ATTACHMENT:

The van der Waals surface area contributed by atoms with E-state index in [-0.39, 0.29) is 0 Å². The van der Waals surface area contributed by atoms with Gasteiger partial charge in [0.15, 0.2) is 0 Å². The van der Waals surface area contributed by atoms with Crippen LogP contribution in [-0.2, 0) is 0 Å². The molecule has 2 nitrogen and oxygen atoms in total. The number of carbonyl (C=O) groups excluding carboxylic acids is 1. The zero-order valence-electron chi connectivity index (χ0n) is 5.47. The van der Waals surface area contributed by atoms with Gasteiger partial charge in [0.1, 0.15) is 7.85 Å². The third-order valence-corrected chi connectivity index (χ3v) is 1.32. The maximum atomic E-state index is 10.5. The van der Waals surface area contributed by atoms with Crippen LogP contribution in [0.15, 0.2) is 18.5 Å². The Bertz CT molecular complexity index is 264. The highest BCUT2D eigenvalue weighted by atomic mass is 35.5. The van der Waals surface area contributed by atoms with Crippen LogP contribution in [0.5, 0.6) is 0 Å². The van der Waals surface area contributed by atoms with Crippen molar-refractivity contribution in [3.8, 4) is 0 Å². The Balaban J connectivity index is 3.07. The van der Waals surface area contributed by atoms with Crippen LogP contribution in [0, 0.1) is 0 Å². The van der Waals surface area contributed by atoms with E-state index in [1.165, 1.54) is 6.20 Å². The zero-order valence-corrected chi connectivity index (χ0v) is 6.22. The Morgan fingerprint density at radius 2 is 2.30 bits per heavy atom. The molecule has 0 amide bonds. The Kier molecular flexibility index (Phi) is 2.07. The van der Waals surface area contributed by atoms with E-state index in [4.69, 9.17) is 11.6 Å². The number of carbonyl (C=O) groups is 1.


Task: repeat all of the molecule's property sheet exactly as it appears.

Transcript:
The van der Waals surface area contributed by atoms with E-state index in [-0.39, 0.29) is 0 Å². The van der Waals surface area contributed by atoms with Gasteiger partial charge in [0.15, 0.2) is 0 Å². The van der Waals surface area contributed by atoms with Crippen LogP contribution in [-0.2, 0) is 0 Å². The molecule has 2 nitrogen and oxygen atoms in total. The number of carbonyl (C=O) groups excluding carboxylic acids is 1. The zero-order valence-electron chi connectivity index (χ0n) is 5.47. The van der Waals surface area contributed by atoms with Gasteiger partial charge in [0.1, 0.15) is 7.85 Å². The third-order valence-corrected chi connectivity index (χ3v) is 1.32. The maximum atomic E-state index is 10.5. The van der Waals surface area contributed by atoms with Crippen LogP contribution in [0.15, 0.2) is 18.5 Å². The Bertz CT molecular complexity index is 264. The highest BCUT2D eigenvalue weighted by atomic mass is 35.5. The van der Waals surface area contributed by atoms with Crippen LogP contribution in [0.5, 0.6) is 0 Å². The van der Waals surface area contributed by atoms with Crippen molar-refractivity contribution in [3.8, 4) is 0 Å². The Balaban J connectivity index is 3.07. The van der Waals surface area contributed by atoms with Crippen LogP contribution in [0, 0.1) is 0 Å². The van der Waals surface area contributed by atoms with E-state index in [1.165, 1.54) is 6.20 Å². The zero-order valence-corrected chi connectivity index (χ0v) is 6.22. The Morgan fingerprint density at radius 2 is 2.30 bits per heavy atom. The molecule has 0 amide bonds. The Kier molecular flexibility index (Phi) is 2.07. The van der Waals surface area contributed by atoms with E-state index in [4.69, 9.17) is 11.6 Å². The number of carbonyl (C=O) groups is 1.